10 Simple Ways to Start Thinking Like a Spartan in 14 Days

10 Simple Ways to Start Thinking Like a Spartan in 14 Days
Presented by Spartan Training®

We talk a lot here at Spartan about being resilient and being ready for anything. We want you to pull yourself off the couch and join the community, to push yourself and your limits and shape your mind and body so you can live a Spartan lifestyle.

But how exactly do you start? We asked Spartan CEO and founder Joe De Sena and two veteran Spartan trainers for 10 tips on how to retrain your mind and think like a Spartan in just 14 days.

How to Think Like a Spartan Every Day

1. Start Small

There’s simply no easy way to jump right into making a lifestyle change, so be realistic. Spartan trainer Sam Stauffer says it’s easiest to make changes in your nutrition, your workout routines, and your mindset by setting attainable goals. Start your day with a tall glass of water. If you want to start a running routine, try long walks first. Take some time away from your computer every day to take 10 deep breaths, then you can work your way up to meditation.

Related: This Is Why You Should Stop and Do a Five-Minute Meditation Right Now

2. Make a Commitment

It doesn’t matter what you want to start with, De Sena says, but get in the habit of committing to a goal and accomplishing it. Not only will you achieve what you initially set out to do — even it’s reading a book or managing 25 burpees in the morning before work — but you’ll also develop confidence and self-belief.

Once you’re feeling good, you can set more challenging or even uncomfortable goals for yourself, and that triggers action and change.

3. Get Up Early

Imagine if you had one more hour a day just to clear your head and get some of those nagging tasks out of the way. Spartan trainer Rich Borgatti says that if you can wake up a little earlier every morning, you can carve that time out — even if it’s just 30 minutes.

That may mean turning off electronics at night and going to bed earlier, but think about how much stress you could release if you could just clear your head first thing in the morning.

4. Manage Your Time

We’re all given the same 24 hours in a day. But the key, De Sena says, is how you manage those hours. Can you organize your day so there’s time for all the things you need — exercise, emails, time with the kids, time with your partner, time for yourself? The sooner you can sit down and outline the priorities for your day and commit to a realistic timetable for each expectation, the less time you’re going to waste.

5. Do the Hard Thing First

There’s no worse feeling than the guilt of putting off that workout or journaling all day, or not getting around to it at all. Make time to get those things done as early as possible, Borgatti says, and that will free you up for the rest of the day to accomplish what you need, both in work and in life.

6. Appreciate Your Nutrition

You can’t make wholesale changes to your overall nutrition all at once today, but you can take some steps to eat better, Stauffer says. Start simple by buying organic vegetables and greens, as well as better cuts of meat. It might cost more at the cash register, but it’s worth it in the end when you live a longer, healthier life.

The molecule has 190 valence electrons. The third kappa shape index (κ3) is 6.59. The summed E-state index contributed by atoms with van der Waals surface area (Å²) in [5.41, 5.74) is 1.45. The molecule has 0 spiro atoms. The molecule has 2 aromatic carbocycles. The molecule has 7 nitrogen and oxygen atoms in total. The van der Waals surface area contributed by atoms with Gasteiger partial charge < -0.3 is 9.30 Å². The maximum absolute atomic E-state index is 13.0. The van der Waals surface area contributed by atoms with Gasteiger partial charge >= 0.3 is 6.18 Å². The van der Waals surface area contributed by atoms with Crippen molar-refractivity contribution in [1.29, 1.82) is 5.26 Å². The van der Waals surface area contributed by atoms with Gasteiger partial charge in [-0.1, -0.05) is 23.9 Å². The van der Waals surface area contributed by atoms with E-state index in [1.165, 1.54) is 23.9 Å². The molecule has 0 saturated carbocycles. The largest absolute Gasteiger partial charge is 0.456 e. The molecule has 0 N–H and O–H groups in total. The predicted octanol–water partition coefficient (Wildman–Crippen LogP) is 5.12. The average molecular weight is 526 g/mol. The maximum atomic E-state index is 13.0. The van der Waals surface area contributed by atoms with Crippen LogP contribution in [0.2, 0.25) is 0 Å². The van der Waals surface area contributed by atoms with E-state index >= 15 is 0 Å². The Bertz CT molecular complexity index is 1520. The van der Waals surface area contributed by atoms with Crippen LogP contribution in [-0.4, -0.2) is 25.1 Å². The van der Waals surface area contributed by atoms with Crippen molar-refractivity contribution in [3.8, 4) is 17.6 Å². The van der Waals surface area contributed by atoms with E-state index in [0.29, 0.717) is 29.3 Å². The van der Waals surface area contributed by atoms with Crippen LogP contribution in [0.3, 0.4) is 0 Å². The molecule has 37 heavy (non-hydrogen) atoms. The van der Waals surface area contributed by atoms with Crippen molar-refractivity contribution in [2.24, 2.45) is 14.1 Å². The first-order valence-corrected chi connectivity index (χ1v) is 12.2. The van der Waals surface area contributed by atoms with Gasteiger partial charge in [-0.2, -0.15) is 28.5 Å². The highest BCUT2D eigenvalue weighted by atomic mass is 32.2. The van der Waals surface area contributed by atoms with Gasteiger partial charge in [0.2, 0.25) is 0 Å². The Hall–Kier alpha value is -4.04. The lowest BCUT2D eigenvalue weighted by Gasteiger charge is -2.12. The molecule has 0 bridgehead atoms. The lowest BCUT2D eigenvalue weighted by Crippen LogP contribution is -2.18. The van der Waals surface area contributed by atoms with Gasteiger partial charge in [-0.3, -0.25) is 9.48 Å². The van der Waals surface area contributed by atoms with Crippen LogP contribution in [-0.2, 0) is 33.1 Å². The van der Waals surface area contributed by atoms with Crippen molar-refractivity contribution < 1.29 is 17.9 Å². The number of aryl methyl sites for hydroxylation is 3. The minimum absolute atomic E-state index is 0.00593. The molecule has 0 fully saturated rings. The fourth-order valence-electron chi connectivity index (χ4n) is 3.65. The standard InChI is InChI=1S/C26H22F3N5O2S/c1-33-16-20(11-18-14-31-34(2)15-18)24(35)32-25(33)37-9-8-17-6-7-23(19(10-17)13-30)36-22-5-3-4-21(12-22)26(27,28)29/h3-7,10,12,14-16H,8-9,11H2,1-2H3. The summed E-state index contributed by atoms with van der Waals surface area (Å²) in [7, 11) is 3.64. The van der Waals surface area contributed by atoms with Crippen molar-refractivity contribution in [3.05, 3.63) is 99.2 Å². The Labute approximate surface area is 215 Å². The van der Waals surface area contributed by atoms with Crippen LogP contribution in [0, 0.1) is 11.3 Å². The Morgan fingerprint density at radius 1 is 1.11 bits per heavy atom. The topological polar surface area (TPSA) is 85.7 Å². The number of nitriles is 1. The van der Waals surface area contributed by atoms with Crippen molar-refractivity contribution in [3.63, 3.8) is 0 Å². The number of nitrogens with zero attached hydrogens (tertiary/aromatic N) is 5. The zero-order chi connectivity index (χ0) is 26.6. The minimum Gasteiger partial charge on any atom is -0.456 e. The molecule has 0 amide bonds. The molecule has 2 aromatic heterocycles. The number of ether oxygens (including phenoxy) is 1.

Related: 5 Reasons That Spartans Eat Whole Food-Fueled Meal Plans

7. Define "Average"

It’s always critical to understand your strengths and weaknesses, but you’re hurting yourself if you’re willing to settle. De Sena advises that if you’re given a challenge you don’t think you can complete — maybe it’s at work, maybe it’s on the Spartan course — consider what the average person might do and where he or she might stop. Then, consider whether you’re willing to call yourself average.

8. Delay Your Gratification

You just finished a taxing workout at the gym, so don’t waste it. Too many people feel they need to reward themselves with a post-workout burger or a treat, but Stauffer says that’s the wrong way to go about it. If you can postpone the reward until later in the day (or even skip it all together), you’ll teach yourself to appreciate completing the challenge, instead of the reward.

Related: The Lost Art of Waiting: What You Can Learn (And Gain) From Being Patient

9. Write It Down

There are too many ideas and anxieties in our heads not to get it out on paper. Borgatti says that he started journaling after the arrival of his second child so that he could get all of his many obligations on paper and set realistic expectations. Start with freeform writing and you might develop a structure that works for you and helps you be the most effective person you can be.

10. Know Your "Why"

Take a second to think about why you’re getting out of bed in the morning. Why are you going to work? Why are you taking time for your kids? If you can identify an end goal and what you hope to accomplish with all of the activities you take on in life, De Sena says, understanding what motivates you becomes much easier. And once you know what you’re aiming for in life, you can tailor your life — and how you spend your time — to reaching those goals, and then setting more.

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